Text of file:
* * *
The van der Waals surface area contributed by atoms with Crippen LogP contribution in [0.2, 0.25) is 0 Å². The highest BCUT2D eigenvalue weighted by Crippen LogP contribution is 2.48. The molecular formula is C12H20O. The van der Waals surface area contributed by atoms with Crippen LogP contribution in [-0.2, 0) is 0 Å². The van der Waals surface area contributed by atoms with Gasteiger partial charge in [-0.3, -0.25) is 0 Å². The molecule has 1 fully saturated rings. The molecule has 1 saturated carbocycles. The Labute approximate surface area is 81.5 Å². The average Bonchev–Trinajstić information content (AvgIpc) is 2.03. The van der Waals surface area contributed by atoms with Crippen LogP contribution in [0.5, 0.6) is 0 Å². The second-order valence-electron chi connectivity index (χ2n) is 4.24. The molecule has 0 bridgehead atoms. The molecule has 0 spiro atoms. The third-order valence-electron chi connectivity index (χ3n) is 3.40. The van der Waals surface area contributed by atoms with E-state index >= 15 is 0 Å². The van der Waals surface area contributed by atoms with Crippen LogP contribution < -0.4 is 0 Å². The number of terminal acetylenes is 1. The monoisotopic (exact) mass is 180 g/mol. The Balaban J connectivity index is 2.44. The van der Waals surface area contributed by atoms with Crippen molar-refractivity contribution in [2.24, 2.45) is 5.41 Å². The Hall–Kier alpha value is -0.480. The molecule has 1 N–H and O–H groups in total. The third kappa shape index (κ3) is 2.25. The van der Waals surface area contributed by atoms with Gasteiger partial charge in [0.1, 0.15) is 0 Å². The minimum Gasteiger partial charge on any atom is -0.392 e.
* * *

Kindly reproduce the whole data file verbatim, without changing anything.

The van der Waals surface area contributed by atoms with Crippen LogP contribution in [0.2, 0.25) is 0 Å². The highest BCUT2D eigenvalue weighted by Crippen LogP contribution is 2.48. The molecular formula is C12H20O. The van der Waals surface area contributed by atoms with Crippen LogP contribution in [-0.2, 0) is 0 Å². The van der Waals surface area contributed by atoms with Gasteiger partial charge in [-0.3, -0.25) is 0 Å². The molecule has 1 fully saturated rings. The molecule has 1 saturated carbocycles. The Labute approximate surface area is 81.5 Å². The average Bonchev–Trinajstić information content (AvgIpc) is 2.03. The van der Waals surface area contributed by atoms with Crippen LogP contribution in [0.5, 0.6) is 0 Å². The second-order valence-electron chi connectivity index (χ2n) is 4.24. The molecule has 0 bridgehead atoms. The molecule has 0 spiro atoms. The third-order valence-electron chi connectivity index (χ3n) is 3.40. The van der Waals surface area contributed by atoms with E-state index >= 15 is 0 Å². The van der Waals surface area contributed by atoms with Crippen LogP contribution < -0.4 is 0 Å². The number of terminal acetylenes is 1. The monoisotopic (exact) mass is 180 g/mol. The Balaban J connectivity index is 2.44. The van der Waals surface area contributed by atoms with Crippen molar-refractivity contribution in [2.24, 2.45) is 5.41 Å². The Hall–Kier alpha value is -0.480. The molecule has 1 N–H and O–H groups in total. The third kappa shape index (κ3) is 2.25. The van der Waals surface area contributed by atoms with Gasteiger partial charge in [0.1, 0.15) is 0 Å². The minimum Gasteiger partial charge on any atom is -0.392 e.